- Thousands of police officers are deployed in Bangkok
- The government has invoked temporary security measures for the protests
- Demonstrators oppose a bill that would grant amnesty for people jailed in political unrest
- Human rights groups warn that the bill could let people who carried out abuses off the hook
The Thai capital is on edge Wednesday as police brace for demonstrations over a bill to be presented in parliament that would grant amnesty to people jailed for acts committed during outbursts of political unrest in recent years.
Concerns over the protests have prompted the government to invoke special temporary security measures to prevent demonstrators from entering certain areas of Bangkok, including a zone around the parliament building.
Authorities deployed thousands of police officers equipped with riot gear Wednesday to seal off the areas.
Proposed by a lawmaker from the governing Pheu Thai party, the controversial bill would absolve protesters charged, prosecuted, and convicted for acts against the state since the military coup in September 2006 that brought down former Prime Minister Thaksin Shinawatra.
Most of those convicted are members of the "Red Shirt" movement that supported Thaksin. His sister, Yingluck Shinawatra, is the current prime minister of Thailand.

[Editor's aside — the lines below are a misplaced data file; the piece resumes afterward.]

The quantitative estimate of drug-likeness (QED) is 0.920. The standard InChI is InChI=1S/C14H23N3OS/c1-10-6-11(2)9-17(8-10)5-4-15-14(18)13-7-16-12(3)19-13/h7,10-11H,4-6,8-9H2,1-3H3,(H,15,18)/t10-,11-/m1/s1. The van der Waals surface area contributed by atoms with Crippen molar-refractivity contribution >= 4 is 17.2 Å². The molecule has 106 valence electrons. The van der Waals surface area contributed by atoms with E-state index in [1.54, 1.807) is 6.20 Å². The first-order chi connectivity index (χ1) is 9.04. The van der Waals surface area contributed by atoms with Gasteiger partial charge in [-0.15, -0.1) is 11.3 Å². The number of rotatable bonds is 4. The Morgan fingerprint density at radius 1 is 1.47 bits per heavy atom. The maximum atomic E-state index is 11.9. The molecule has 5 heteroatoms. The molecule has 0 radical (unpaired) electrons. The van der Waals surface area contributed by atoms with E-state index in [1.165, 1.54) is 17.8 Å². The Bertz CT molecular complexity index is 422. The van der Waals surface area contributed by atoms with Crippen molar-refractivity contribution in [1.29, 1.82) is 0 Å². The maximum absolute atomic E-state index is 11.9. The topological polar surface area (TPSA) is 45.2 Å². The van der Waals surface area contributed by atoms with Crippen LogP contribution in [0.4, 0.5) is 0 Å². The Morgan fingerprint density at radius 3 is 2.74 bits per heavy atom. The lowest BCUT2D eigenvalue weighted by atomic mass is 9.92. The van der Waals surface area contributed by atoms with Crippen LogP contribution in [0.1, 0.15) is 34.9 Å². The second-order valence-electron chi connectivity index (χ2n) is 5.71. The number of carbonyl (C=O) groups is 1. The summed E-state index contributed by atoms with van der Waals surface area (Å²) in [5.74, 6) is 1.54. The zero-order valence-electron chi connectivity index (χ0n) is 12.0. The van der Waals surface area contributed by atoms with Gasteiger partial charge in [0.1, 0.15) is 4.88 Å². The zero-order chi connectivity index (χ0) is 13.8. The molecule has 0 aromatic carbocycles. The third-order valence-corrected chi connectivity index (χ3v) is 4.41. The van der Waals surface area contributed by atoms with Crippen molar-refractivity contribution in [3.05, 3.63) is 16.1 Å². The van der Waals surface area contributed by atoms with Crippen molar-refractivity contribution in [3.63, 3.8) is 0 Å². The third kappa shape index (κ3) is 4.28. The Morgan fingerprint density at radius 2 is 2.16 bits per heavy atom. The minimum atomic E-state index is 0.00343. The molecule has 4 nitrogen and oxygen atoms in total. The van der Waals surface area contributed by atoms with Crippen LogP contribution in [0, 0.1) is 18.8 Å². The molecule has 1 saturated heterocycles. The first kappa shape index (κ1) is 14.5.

The groups organizing demonstrations in opposition to the bill say they fear it could set the stage for Thaksin's return from exile.
Thaksin left Thailand in 2008 after he was convicted of conflict of interest charges. He was sentenced in absentia to two years in prison.
Tensions between pro- and anti-Thaksin groups reflect deep divisions in Thai society that erupted into violence in 2010. Protests by the Red Shirts against the government at the time led to a military crackdown during which more than 90 people were killed and hundreds were injured.
Worachai Hema, the lawmaker from Yingluck's party who has proposed the amnesty bill, says it aims to help people who were unfairly prosecuted for expressing their political views.
But human rights organizations have warned that the bill could absolve people who ordered or carried out abuses.
"The ruling party's amnesty bill lets both soldiers and militants responsible for deaths during the 2010 upheaval off the hook," said Brad Adams, Asia director at the advocacy group Human Rights Watch.